(Initially reported by The Massachusetts Daily Collegian, posted by Cecilia Prado on Wednesday, November 19, 2014)
The University of Massachusetts will be launching the Public Engagement Project, a new fellowship program intended to provide faculty members with resources to use their research to create social change.
Amy Schalet, a sociology professor at the University and an award-winning author specializing in adolescent sexuality and culture, is the director of the program.
Schalet described the pilot project as a possibility for faculty to see the research they have been working on for years, providing them with the tools they need to expand their audience.
According to Schalet, the program was mainly funded by the dean of the College of Social and Behavioral Sciences and by the dean of the College of Natural Sciences. Other contributions include the UMass Institute for Social Science Research (ISSR), the UMass Center for Research on Families (CRF) and University Relations.
The program is currently receiving applications, inviting all faculty members interested in using their research to promote social change, inform public policy and enhance public debate.
“We are not primarily looking for a specific type of research, but potential for public impact,” Schalet said.
According to the official press release, the faculty members selected for the Public Engagement Project will have the opportunity to develop a personalized plan, depending on their vision and the way they want to approach the public, along with a $2,000 stipend.
Each fellow will receive training involving public outreach, such as media relations, and writing for non-academic audiences. During the meeting, they can receive feedback by experts and other faculty members with the hope to develop a strong faculty network.
The program is planned to conclude with a visit to Beacon Hill, in order for UMass researches to present their work and explain its relevance to state policy makers.
As stated by its website, the Public Engagement Project has as a mission to catalyze a new wave of public intellectuals, improving the quality of research and its impact on society.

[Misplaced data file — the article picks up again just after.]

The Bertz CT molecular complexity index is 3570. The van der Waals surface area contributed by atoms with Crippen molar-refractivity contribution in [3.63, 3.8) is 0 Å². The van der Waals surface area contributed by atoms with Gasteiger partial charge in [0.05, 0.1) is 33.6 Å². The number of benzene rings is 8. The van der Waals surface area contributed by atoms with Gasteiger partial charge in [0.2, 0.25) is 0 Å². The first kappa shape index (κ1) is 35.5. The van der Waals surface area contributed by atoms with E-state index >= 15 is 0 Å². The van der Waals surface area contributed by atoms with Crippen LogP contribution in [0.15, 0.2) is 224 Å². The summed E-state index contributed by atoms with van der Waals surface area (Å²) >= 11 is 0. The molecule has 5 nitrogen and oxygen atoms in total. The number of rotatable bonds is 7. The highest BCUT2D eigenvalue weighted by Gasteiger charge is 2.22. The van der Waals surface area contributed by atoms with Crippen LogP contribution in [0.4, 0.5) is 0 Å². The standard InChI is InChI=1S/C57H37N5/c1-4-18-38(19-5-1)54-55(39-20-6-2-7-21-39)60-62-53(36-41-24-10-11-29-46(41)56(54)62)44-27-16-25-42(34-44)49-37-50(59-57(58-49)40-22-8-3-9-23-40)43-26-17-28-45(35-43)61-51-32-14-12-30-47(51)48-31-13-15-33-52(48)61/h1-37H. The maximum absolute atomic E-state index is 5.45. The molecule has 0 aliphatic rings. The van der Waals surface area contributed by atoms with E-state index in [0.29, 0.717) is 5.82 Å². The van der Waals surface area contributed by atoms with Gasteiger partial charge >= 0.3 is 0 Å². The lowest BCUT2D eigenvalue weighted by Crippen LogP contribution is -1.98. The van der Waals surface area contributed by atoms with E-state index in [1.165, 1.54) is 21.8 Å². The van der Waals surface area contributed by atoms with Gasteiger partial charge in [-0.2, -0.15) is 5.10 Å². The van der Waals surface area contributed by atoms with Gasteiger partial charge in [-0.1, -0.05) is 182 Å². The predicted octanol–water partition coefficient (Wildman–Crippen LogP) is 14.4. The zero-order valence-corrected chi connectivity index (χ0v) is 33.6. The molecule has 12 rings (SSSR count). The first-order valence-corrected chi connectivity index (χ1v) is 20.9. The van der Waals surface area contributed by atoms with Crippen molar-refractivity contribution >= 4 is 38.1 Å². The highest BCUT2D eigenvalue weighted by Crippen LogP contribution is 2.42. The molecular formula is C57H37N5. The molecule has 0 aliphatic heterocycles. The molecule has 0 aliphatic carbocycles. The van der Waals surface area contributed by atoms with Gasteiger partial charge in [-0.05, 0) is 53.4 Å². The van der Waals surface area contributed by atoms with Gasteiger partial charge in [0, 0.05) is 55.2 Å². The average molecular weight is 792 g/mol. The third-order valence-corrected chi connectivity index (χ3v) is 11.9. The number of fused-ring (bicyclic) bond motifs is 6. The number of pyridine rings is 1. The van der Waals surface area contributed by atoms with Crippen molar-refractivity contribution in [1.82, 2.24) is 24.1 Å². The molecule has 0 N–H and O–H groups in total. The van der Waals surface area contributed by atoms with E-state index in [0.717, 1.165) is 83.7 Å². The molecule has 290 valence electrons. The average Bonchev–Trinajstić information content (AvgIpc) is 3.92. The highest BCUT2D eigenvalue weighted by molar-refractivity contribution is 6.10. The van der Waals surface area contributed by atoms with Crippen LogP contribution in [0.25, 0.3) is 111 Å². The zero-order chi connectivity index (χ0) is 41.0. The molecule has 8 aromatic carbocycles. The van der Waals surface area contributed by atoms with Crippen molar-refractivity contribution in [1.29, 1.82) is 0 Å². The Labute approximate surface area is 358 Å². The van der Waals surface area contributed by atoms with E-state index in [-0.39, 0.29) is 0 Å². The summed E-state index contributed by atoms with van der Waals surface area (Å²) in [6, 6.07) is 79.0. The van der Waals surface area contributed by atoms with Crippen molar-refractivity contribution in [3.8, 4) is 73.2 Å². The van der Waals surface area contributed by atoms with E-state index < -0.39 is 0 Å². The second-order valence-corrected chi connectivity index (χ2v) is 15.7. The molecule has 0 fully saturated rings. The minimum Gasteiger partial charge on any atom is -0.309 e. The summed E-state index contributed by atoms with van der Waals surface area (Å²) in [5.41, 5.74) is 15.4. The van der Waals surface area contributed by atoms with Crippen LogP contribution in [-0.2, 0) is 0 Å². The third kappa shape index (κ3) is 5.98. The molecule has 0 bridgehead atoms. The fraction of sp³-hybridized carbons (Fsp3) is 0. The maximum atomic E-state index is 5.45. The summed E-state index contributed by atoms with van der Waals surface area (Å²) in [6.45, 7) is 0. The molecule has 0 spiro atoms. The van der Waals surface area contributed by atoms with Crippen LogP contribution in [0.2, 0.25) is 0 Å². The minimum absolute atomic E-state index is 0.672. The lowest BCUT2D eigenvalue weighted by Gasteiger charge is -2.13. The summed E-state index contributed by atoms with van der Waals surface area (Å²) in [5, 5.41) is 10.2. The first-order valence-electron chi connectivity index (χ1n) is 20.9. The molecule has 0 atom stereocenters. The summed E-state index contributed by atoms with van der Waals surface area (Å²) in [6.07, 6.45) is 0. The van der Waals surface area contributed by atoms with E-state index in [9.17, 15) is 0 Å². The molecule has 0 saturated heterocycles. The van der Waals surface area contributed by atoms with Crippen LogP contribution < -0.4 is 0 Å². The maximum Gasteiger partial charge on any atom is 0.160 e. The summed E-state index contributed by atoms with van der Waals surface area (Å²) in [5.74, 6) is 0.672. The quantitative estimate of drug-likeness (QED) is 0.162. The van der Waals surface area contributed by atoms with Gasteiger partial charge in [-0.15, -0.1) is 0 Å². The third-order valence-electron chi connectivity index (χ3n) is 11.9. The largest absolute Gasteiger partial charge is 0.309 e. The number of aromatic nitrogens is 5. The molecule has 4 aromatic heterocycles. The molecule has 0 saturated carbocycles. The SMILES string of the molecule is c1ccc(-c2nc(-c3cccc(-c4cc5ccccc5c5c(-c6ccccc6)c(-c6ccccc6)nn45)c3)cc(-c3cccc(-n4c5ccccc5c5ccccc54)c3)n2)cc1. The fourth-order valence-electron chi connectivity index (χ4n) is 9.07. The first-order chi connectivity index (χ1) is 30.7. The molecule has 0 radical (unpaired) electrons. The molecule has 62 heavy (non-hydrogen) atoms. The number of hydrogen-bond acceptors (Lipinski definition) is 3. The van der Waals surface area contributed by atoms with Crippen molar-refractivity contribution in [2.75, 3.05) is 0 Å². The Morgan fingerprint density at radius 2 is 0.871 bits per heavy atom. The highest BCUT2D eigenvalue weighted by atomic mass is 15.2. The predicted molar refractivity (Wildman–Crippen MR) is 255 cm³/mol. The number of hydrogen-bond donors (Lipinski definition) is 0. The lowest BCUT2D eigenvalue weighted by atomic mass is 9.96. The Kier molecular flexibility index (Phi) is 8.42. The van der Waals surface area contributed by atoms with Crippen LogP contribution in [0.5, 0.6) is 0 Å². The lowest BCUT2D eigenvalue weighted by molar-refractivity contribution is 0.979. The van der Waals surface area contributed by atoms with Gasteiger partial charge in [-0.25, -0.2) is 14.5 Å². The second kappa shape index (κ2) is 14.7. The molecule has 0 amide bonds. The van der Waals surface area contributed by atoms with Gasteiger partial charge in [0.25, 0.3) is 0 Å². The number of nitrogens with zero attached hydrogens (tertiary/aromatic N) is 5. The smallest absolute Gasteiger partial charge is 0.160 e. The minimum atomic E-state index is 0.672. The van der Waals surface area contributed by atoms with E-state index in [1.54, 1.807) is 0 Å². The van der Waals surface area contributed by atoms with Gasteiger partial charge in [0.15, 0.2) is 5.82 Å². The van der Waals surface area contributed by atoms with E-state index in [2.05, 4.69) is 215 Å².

Schalet believes the most valuable component of this initiative is the possibility for researchers to establish collaborations with other faculty members from a large variety of fields.
Through this experience, Schalet hopes the fellows will be able to communicate amongst themselves to create social impact, become informed about the most recent developments in their field, hear different perspectives within their area of research and learn from peers specializing in subjects completely outside of their area of expertise.
“Networking facilitates public outreach by allowing scholars to get in contact with other experts and journalists, while becoming better teachers and researchers in the process,” Schalet said.
Although a student public engagement internship is not available, Schalet mentioned that it is within the range of possibilities. However, the program offers a variety of seminars on science journalism and other subjects that are available to the public.
For the moment, the fellowship program only has plans to work with local and state lawmakers. In the long term, the director expects to expand the project to the national level depending on its success and availability of funding.
According to the press release, applications to the Public Engagement Program must to be submitted by Dec. 12 via email to Schalet.
Cecilia Prado can be reached at firstname.lastname@example.org and followed on Twitter at @thececiliaprado.